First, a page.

As many of you know, I recently spent two months at a treatment center for eating disorders. Here’s a little update on how things are going.
The Dreaded Meal Plan
I am still following a meal plan because my hunger and satiety cues have not yet returned making it impossible to eat intuitively. Some days it is really difficult to follow my meal plan. I want to sleep in instead of eat breakfast. I have to eat every couple of hours and sometimes it is just too much. I have a journal where I keep track of everything I eat including what I skip. I just have to keep reminding myself that this isn’t forever.
I wrote a lot while I was in treatment – six journals worth to be exact. I’m now going through and typing out the journal entries. Sometimes it’s really hard to read. I was in a bad place and treatment was really difficult – gut-wrenching even. Other times it’s empowering to read. I’ve come a long way. I can’t wait to get the journals typed out and get organized but it’s going to take a long time. Like I said, I wrote a lot. I am trying to type out one entry a day and so far I’m only on journal #3.
I am so lucky. I have lots of family support. My dad is always willing to help out and my husband is so patient. My whole family is happy that I’m home and healthy. At first, I was paranoid that everyone was watching me while I ate, but last Friday we had a family dinner at my dad’s house and I was able to relax and enjoy the meal and company.
The New Hobby
I started experimenting with cooking while I was in treatment – something I never really did in the past. The first dish I made was coconut chicken curry and it has now become one of my favorite meals. I love trying to make new recipes and I’ve bought so many new pans and utensils. My dad’s girlfriend came over and helped me reorganize my kitchen to make cooking easier for me.
The New Life
I was very sick when I went to treatment – mentally and physically – and I am so grateful to be healthy. I feel great. I’m back to my routines at home and work but it’s definitely a new normal. I need to stay on track but also give myself grace. Recovery is an ongoing journey, not an endpoint, and I will be dealing with this for the rest of my life.
I need new things to try! Please show me your favorite recipes!
Congrats on coming so far! About recipes, what sort of cooking do you like to try? Do you want to experiment with new ingredients, or make something beautiful or impressive that takes a lot of work, or just simple ingredients without a lot of prep time? (I’m definitely focused on ease of use these days.) Do you have new kitchen tools that you’re excited to use?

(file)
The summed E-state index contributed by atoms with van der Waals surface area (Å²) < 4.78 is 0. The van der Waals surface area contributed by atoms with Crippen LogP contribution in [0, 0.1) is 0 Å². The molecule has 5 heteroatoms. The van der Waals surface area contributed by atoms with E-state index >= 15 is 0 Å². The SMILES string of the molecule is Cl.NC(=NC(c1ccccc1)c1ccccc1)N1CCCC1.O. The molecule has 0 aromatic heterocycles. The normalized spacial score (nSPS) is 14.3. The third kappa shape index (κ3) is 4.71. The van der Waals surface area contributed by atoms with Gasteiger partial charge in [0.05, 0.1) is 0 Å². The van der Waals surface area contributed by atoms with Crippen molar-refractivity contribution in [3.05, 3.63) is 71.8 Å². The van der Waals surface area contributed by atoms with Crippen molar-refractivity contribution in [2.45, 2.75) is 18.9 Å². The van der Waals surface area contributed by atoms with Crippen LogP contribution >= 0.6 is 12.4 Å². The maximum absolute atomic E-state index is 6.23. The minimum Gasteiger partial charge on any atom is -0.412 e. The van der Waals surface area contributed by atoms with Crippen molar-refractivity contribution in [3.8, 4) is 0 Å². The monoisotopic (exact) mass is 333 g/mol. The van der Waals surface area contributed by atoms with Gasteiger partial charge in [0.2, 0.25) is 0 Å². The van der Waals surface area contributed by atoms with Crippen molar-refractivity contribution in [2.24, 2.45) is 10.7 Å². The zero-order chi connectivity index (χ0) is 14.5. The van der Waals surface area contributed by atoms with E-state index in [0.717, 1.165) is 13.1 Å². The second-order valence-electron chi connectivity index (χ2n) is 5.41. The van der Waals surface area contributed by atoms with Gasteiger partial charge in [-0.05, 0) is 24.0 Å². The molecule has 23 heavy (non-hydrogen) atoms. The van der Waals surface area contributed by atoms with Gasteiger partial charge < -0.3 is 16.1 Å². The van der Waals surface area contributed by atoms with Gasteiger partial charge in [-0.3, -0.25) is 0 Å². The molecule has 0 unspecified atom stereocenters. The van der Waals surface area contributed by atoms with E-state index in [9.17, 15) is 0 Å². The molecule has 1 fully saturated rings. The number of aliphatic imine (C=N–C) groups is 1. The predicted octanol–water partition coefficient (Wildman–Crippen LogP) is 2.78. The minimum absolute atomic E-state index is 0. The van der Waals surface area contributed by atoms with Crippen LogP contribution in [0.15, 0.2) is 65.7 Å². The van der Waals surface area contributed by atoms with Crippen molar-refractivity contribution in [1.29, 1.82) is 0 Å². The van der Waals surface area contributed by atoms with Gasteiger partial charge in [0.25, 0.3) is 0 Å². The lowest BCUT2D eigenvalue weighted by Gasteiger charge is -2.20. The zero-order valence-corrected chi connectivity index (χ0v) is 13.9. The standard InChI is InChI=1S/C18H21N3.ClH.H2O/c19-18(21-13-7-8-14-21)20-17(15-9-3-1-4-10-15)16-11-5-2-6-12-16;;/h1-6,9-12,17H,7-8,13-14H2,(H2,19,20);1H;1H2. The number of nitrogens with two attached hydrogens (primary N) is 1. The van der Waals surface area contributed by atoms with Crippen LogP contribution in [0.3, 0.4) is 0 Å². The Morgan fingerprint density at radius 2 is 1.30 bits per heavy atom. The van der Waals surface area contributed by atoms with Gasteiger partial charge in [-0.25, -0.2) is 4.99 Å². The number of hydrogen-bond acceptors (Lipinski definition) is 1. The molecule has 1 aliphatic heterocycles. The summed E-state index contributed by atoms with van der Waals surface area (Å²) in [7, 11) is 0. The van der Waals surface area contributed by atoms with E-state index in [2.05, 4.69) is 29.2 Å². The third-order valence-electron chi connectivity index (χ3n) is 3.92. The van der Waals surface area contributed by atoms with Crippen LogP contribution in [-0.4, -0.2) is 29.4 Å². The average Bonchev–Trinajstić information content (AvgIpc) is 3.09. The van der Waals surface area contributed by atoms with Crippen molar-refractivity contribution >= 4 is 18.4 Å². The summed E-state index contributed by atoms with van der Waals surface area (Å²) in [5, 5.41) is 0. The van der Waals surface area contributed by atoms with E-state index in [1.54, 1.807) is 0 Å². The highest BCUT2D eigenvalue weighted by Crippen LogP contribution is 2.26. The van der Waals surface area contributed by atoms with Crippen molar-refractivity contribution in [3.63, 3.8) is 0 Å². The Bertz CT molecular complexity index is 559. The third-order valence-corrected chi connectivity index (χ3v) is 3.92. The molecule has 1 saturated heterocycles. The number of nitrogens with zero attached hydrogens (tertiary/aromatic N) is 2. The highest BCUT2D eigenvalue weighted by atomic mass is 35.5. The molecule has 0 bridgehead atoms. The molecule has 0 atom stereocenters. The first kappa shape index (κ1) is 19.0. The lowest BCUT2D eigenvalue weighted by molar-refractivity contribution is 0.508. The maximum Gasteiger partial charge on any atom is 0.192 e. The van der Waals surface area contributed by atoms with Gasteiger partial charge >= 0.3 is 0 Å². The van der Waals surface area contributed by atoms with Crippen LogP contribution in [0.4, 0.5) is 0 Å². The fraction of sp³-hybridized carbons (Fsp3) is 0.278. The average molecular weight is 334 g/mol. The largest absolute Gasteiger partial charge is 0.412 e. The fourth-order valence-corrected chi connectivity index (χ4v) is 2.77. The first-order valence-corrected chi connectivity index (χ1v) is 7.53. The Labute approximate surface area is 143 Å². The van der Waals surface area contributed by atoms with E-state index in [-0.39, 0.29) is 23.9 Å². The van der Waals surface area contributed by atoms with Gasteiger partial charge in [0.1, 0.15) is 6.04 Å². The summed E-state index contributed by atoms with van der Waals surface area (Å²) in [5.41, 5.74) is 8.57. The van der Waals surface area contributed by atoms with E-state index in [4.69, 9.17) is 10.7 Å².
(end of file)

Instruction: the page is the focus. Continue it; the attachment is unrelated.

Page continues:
We get lots of leafy greens from a local farm CSA, so I’ve been adding them to every kind of soup. Here are recipes for colcannon, which is just mashed potatoes plus leafy greens, usually cabbage or kale. As with mashed potatoes in general, it can take more or less dairy, or cheese, bacon, onions, chives or whatever is laying around, or stay plain.
Soup version: https://www.simplyrecipes.com/recipes/colcannon_potato_soup/
Thank you so much for the recipes! My family eats a lot of chicken and some beef. We live in the American Midwest and our diet reflects that although we are open to trying new things. I recently bought a sheet pan, an oven-safe skillet, and a wok. The only one I’ve used so far is the sheet pan.
You should learn to use the Wok. It will work well with chicken and beef, and the veggies from your area, “exotic” south(east)-Asian ingredients are not mandatory, albeit proper oil (something that can take the heat, like peanut, sesame, avocado, or sunflower (and hence, e.g., no olive)) is mandatory. Soya- and ginger-sauces are also very useful.
What sort of a Wok do you have? The classic steel bowel heated on the stove, or one of those electric / automated kinds, or…?
It takes time to prepare all the ingredients before using a Wok. The actual cooking process is so fast that if the ingredient isn’t ready when it should be added, there won’t be time to prepare it. Prepare everything beforehand — if you’ve ever seen Wok-cooks dump small bowels of chopped meat, fish, veggies, etc., into a Wok, you’ll soon learn why those small bowels have been pre-prepared (chopped, and possibly marinated / seasoned).
As always, fresh is best. Preserved or (previously-)frozen does not work well in a Wok, as far as I know (albeit I do confess to using canned corn).
And the oil is critical. Cheap oils, or those that break down in the high heat, are TERRIBLE (both taste- and health-wise).
Some Old Programmer says
Do you have any guidelines as to what you’d like to make? For instance, I have a real sweet tooth, but desserts may not be what you’re interested in.
There is a recipe from a “Great British Baking Show” contestant that I’ve tried and the family likes. Chetna Makan’s recipe for Chana Masala, a chickpea and potato curry, is very nice, and has an option for being vegetarian. I’ve had bad luck with FtB dumping my comments into the spam bucket for including a link, but it’s on YouTube (“Food with Chetna” is the channel, video from October 2018).